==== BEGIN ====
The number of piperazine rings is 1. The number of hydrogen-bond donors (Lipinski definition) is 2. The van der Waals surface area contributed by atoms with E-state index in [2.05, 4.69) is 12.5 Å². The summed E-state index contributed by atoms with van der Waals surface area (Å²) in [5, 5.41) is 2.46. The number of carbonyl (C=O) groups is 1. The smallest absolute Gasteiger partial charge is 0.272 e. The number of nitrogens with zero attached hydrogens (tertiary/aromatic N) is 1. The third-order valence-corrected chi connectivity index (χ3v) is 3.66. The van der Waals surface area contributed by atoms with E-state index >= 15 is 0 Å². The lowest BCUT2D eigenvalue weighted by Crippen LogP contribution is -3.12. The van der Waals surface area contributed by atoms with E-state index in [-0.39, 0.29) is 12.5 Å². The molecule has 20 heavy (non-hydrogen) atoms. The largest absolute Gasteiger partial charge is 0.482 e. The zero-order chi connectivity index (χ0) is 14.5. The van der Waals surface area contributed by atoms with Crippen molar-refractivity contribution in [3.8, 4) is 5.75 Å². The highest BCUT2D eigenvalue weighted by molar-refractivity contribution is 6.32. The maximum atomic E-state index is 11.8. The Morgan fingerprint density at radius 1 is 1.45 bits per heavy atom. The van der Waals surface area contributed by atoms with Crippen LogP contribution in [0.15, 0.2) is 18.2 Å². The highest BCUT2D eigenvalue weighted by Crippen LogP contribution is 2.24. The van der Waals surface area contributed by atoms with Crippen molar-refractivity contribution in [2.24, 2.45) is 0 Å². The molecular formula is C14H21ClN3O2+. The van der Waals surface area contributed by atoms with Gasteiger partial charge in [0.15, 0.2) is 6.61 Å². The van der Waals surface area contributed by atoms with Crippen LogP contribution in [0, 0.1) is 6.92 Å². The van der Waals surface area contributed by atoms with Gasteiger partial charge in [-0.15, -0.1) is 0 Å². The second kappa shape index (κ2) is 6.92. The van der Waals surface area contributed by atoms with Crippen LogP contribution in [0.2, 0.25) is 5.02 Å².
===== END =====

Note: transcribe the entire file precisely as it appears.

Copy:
The number of piperazine rings is 1. The number of hydrogen-bond donors (Lipinski definition) is 2. The van der Waals surface area contributed by atoms with E-state index in [2.05, 4.69) is 12.5 Å². The summed E-state index contributed by atoms with van der Waals surface area (Å²) in [5, 5.41) is 2.46. The number of carbonyl (C=O) groups is 1. The smallest absolute Gasteiger partial charge is 0.272 e. The number of nitrogens with zero attached hydrogens (tertiary/aromatic N) is 1. The third-order valence-corrected chi connectivity index (χ3v) is 3.66. The van der Waals surface area contributed by atoms with E-state index >= 15 is 0 Å². The lowest BCUT2D eigenvalue weighted by Crippen LogP contribution is -3.12. The van der Waals surface area contributed by atoms with E-state index in [-0.39, 0.29) is 12.5 Å². The molecule has 20 heavy (non-hydrogen) atoms. The largest absolute Gasteiger partial charge is 0.482 e. The zero-order chi connectivity index (χ0) is 14.5. The van der Waals surface area contributed by atoms with Crippen molar-refractivity contribution in [3.8, 4) is 5.75 Å². The highest BCUT2D eigenvalue weighted by molar-refractivity contribution is 6.32. The maximum atomic E-state index is 11.8. The Morgan fingerprint density at radius 1 is 1.45 bits per heavy atom. The van der Waals surface area contributed by atoms with Crippen LogP contribution in [0.15, 0.2) is 18.2 Å². The highest BCUT2D eigenvalue weighted by Crippen LogP contribution is 2.24. The van der Waals surface area contributed by atoms with Crippen molar-refractivity contribution in [2.24, 2.45) is 0 Å². The molecular formula is C14H21ClN3O2+. The van der Waals surface area contributed by atoms with Gasteiger partial charge in [0.15, 0.2) is 6.61 Å². The van der Waals surface area contributed by atoms with Crippen LogP contribution in [0, 0.1) is 6.92 Å². The van der Waals surface area contributed by atoms with Gasteiger partial charge in [-0.15, -0.1) is 0 Å². The second kappa shape index (κ2) is 6.92. The van der Waals surface area contributed by atoms with Crippen LogP contribution in [0.2, 0.25) is 5.02 Å².